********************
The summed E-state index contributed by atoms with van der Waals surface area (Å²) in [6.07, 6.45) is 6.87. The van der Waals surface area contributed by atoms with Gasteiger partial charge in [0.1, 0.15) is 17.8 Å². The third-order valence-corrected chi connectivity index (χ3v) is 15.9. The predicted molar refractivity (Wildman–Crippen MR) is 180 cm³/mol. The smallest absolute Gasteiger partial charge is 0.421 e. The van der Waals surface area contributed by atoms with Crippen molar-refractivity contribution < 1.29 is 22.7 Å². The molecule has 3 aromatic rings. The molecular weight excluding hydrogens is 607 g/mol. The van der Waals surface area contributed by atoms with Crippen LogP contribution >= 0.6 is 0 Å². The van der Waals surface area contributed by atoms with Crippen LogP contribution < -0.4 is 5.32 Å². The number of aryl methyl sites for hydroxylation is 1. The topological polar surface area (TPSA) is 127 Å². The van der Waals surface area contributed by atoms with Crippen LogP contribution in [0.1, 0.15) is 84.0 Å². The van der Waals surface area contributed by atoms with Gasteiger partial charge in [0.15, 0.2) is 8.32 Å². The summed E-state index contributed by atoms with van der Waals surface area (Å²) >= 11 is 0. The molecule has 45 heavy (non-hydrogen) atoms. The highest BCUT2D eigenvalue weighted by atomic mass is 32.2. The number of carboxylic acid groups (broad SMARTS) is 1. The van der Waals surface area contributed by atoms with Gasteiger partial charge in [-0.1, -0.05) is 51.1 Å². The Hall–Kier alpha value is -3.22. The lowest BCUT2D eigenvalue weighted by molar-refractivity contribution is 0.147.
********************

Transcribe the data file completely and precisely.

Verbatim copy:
The summed E-state index contributed by atoms with van der Waals surface area (Å²) in [6.07, 6.45) is 6.87. The van der Waals surface area contributed by atoms with Gasteiger partial charge in [0.1, 0.15) is 17.8 Å². The third-order valence-corrected chi connectivity index (χ3v) is 15.9. The predicted molar refractivity (Wildman–Crippen MR) is 180 cm³/mol. The smallest absolute Gasteiger partial charge is 0.421 e. The van der Waals surface area contributed by atoms with Crippen molar-refractivity contribution < 1.29 is 22.7 Å². The molecule has 3 aromatic rings. The molecular weight excluding hydrogens is 607 g/mol. The van der Waals surface area contributed by atoms with Crippen LogP contribution >= 0.6 is 0 Å². The van der Waals surface area contributed by atoms with Crippen LogP contribution < -0.4 is 5.32 Å². The number of aryl methyl sites for hydroxylation is 1. The topological polar surface area (TPSA) is 127 Å². The van der Waals surface area contributed by atoms with Crippen LogP contribution in [0.1, 0.15) is 84.0 Å². The van der Waals surface area contributed by atoms with Gasteiger partial charge in [0.15, 0.2) is 8.32 Å². The summed E-state index contributed by atoms with van der Waals surface area (Å²) >= 11 is 0. The molecule has 45 heavy (non-hydrogen) atoms. The highest BCUT2D eigenvalue weighted by atomic mass is 32.2. The number of carboxylic acid groups (broad SMARTS) is 1. The van der Waals surface area contributed by atoms with Gasteiger partial charge in [-0.1, -0.05) is 51.1 Å². The Hall–Kier alpha value is -3.22. The lowest BCUT2D eigenvalue weighted by molar-refractivity contribution is 0.147.